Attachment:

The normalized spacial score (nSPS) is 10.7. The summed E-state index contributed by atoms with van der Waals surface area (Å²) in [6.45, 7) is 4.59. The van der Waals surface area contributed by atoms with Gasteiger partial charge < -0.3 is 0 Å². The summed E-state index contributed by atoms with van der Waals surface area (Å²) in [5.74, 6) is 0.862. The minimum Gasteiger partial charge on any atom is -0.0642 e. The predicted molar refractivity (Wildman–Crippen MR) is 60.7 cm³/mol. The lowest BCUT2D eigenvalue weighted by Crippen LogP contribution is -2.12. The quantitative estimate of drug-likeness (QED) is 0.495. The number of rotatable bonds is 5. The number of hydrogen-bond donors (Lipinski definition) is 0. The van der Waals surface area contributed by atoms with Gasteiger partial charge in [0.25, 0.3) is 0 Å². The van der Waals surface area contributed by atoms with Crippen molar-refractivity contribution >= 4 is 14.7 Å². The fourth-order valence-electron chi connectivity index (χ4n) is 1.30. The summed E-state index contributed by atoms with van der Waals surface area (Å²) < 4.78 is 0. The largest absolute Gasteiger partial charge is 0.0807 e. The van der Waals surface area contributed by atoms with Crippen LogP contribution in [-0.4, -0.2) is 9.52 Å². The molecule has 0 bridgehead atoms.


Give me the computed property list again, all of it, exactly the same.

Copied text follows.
The normalized spacial score (nSPS) is 10.7. The summed E-state index contributed by atoms with van der Waals surface area (Å²) in [6.45, 7) is 4.59. The van der Waals surface area contributed by atoms with Gasteiger partial charge < -0.3 is 0 Å². The summed E-state index contributed by atoms with van der Waals surface area (Å²) in [5.74, 6) is 0.862. The minimum Gasteiger partial charge on any atom is -0.0642 e. The predicted molar refractivity (Wildman–Crippen MR) is 60.7 cm³/mol. The lowest BCUT2D eigenvalue weighted by Crippen LogP contribution is -2.12. The quantitative estimate of drug-likeness (QED) is 0.495. The number of rotatable bonds is 5. The number of hydrogen-bond donors (Lipinski definition) is 0. The van der Waals surface area contributed by atoms with Gasteiger partial charge in [0.25, 0.3) is 0 Å². The van der Waals surface area contributed by atoms with Crippen molar-refractivity contribution >= 4 is 14.7 Å². The fourth-order valence-electron chi connectivity index (χ4n) is 1.30. The summed E-state index contributed by atoms with van der Waals surface area (Å²) < 4.78 is 0. The largest absolute Gasteiger partial charge is 0.0807 e. The van der Waals surface area contributed by atoms with Crippen LogP contribution in [-0.4, -0.2) is 9.52 Å². The molecule has 0 bridgehead atoms.